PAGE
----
Germany’s former Defense Minister, Ursula von der Leyen has become the new President of the European Commission. Amidst the long list of challenges awaiting her, von der Leyen must find a way to mitigate political disputes within the EU and between the U.S. and NATO to consolidate conflicting visions of European defense.
On July 12, Turkey received the first elements of the S-400, a fourth-generation surface-to-air Russian missile system. Few recent weapon sales have been as geopolitically charged as this one. U.S. officials have threatened both military and economic sanctions should Turkey acquire the Russian system.
It’s time we ditch the two percent (or any percent) of GDP metric for allied defense spending and focus on what really matters—capability, capacity, readiness, and interoperability. In the end, it’s not about how much of our allies’ economic output is directed to defense, and this metric does little to incentivize the results we want to see.
Discussion over transatlantic security spending has increasingly focused on whether NATO members are spending 2% of their GDP on defense and the merits of 2% as a metric for assessing burden sharing. In addition to analyzing current NATO metrics, this report examines several alternatives that provide a broader understanding of collective security contributions and could improve the rigor of security spending analysis.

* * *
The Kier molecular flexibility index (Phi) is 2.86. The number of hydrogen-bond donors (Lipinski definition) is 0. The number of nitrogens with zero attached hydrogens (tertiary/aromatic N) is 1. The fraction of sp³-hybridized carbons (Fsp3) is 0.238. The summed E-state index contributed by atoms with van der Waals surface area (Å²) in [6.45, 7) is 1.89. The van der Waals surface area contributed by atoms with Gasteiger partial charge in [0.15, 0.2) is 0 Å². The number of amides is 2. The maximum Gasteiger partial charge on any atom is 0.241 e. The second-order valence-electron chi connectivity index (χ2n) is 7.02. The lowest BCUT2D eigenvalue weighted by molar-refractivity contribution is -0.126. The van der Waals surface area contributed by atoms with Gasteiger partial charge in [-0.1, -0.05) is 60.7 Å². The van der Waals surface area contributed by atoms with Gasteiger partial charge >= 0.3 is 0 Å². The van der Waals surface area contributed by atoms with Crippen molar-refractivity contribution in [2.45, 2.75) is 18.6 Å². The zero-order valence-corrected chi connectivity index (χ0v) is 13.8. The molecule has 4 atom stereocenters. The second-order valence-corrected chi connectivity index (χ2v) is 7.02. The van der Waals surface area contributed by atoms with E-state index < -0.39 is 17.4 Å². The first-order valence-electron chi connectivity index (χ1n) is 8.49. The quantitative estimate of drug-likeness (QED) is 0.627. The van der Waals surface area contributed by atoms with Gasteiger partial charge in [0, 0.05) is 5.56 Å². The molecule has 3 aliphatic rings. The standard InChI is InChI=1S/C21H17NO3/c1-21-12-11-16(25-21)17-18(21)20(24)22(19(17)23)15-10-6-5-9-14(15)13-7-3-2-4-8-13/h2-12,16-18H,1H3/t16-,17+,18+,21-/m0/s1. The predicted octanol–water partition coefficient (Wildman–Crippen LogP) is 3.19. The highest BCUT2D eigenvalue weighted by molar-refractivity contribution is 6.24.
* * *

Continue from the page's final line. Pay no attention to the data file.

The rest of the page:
The official 2 percent threshold, while mandated at the 2014 Wales Summit, has long been understood as an unofficial spending target for NATO members. According to 2017 estimates illustrated in the graphic, only four of the 28 NATO member states meet the 2 percent spending level while 15 are expected to meet it by 2024..
The CSIS report compiles NATO member and partner countries’ troop contributions across a range of military operations. Where data was publicly available and reliable, it measures troop contribution as a percentage of the total active duty force to normalize and compare between countries with militaries of different size.